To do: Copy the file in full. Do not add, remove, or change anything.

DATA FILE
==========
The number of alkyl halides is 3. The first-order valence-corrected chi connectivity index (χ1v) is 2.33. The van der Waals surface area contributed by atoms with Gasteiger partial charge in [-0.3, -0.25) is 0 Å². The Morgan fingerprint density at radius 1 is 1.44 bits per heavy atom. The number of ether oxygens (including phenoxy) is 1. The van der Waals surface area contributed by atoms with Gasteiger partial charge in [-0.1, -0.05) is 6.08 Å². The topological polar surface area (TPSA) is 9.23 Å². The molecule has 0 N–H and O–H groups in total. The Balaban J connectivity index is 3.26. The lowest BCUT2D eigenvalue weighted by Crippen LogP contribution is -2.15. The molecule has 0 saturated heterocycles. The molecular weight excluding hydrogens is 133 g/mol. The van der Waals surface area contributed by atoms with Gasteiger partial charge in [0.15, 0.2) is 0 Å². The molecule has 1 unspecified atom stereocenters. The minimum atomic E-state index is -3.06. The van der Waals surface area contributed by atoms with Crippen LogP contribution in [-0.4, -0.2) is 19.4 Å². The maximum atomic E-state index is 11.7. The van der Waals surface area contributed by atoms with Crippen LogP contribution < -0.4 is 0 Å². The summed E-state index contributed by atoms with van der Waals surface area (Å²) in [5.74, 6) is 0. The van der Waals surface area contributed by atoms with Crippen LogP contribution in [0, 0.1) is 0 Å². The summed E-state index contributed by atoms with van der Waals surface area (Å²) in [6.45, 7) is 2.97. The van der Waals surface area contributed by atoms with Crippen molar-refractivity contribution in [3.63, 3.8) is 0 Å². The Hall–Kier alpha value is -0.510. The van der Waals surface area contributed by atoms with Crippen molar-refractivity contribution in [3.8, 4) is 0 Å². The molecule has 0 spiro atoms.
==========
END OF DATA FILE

The number of alkyl halides is 3. The first-order valence-corrected chi connectivity index (χ1v) is 2.33. The van der Waals surface area contributed by atoms with Gasteiger partial charge in [-0.3, -0.25) is 0 Å². The Morgan fingerprint density at radius 1 is 1.44 bits per heavy atom. The number of ether oxygens (including phenoxy) is 1. The van der Waals surface area contributed by atoms with Gasteiger partial charge in [-0.1, -0.05) is 6.08 Å². The topological polar surface area (TPSA) is 9.23 Å². The molecule has 0 N–H and O–H groups in total. The Balaban J connectivity index is 3.26. The lowest BCUT2D eigenvalue weighted by Crippen LogP contribution is -2.15. The molecule has 0 saturated heterocycles. The molecular weight excluding hydrogens is 133 g/mol. The van der Waals surface area contributed by atoms with Gasteiger partial charge in [0.15, 0.2) is 0 Å². The molecule has 1 unspecified atom stereocenters. The minimum atomic E-state index is -3.06. The van der Waals surface area contributed by atoms with Crippen LogP contribution in [-0.4, -0.2) is 19.4 Å². The maximum atomic E-state index is 11.7. The van der Waals surface area contributed by atoms with Crippen LogP contribution < -0.4 is 0 Å². The summed E-state index contributed by atoms with van der Waals surface area (Å²) in [5.74, 6) is 0. The van der Waals surface area contributed by atoms with Crippen LogP contribution in [0, 0.1) is 0 Å². The summed E-state index contributed by atoms with van der Waals surface area (Å²) in [6.45, 7) is 2.97. The van der Waals surface area contributed by atoms with Crippen molar-refractivity contribution in [3.63, 3.8) is 0 Å². The Hall–Kier alpha value is -0.510. The van der Waals surface area contributed by atoms with Crippen molar-refractivity contribution in [3.8, 4) is 0 Å². The molecule has 0 spiro atoms.